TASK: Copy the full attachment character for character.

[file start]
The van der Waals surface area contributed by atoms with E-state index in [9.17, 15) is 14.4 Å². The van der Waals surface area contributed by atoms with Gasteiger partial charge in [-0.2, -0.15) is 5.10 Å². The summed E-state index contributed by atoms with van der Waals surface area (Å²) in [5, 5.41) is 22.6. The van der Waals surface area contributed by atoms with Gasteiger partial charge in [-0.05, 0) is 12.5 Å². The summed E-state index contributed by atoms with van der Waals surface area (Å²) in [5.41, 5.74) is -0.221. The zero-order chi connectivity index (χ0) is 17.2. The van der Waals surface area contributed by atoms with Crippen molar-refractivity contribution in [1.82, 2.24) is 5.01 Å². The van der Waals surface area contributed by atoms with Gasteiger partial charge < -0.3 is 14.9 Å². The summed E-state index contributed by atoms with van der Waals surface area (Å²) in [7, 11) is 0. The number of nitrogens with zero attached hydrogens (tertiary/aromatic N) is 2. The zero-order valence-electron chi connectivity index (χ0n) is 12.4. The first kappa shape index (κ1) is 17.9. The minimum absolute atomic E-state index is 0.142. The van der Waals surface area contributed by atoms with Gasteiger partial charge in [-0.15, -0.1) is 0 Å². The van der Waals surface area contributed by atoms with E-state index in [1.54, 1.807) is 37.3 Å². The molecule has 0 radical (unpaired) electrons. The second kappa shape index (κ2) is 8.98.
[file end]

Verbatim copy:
The van der Waals surface area contributed by atoms with E-state index in [9.17, 15) is 14.4 Å². The van der Waals surface area contributed by atoms with Gasteiger partial charge in [-0.2, -0.15) is 5.10 Å². The summed E-state index contributed by atoms with van der Waals surface area (Å²) in [5, 5.41) is 22.6. The van der Waals surface area contributed by atoms with Gasteiger partial charge in [-0.05, 0) is 12.5 Å². The summed E-state index contributed by atoms with van der Waals surface area (Å²) in [5.41, 5.74) is -0.221. The zero-order chi connectivity index (χ0) is 17.2. The van der Waals surface area contributed by atoms with Crippen molar-refractivity contribution in [1.82, 2.24) is 5.01 Å². The van der Waals surface area contributed by atoms with Gasteiger partial charge < -0.3 is 14.9 Å². The summed E-state index contributed by atoms with van der Waals surface area (Å²) in [7, 11) is 0. The number of nitrogens with zero attached hydrogens (tertiary/aromatic N) is 2. The zero-order valence-electron chi connectivity index (χ0n) is 12.4. The first kappa shape index (κ1) is 17.9. The minimum absolute atomic E-state index is 0.142. The van der Waals surface area contributed by atoms with Gasteiger partial charge in [-0.15, -0.1) is 0 Å². The van der Waals surface area contributed by atoms with E-state index in [1.54, 1.807) is 37.3 Å². The molecule has 0 radical (unpaired) electrons. The second kappa shape index (κ2) is 8.98.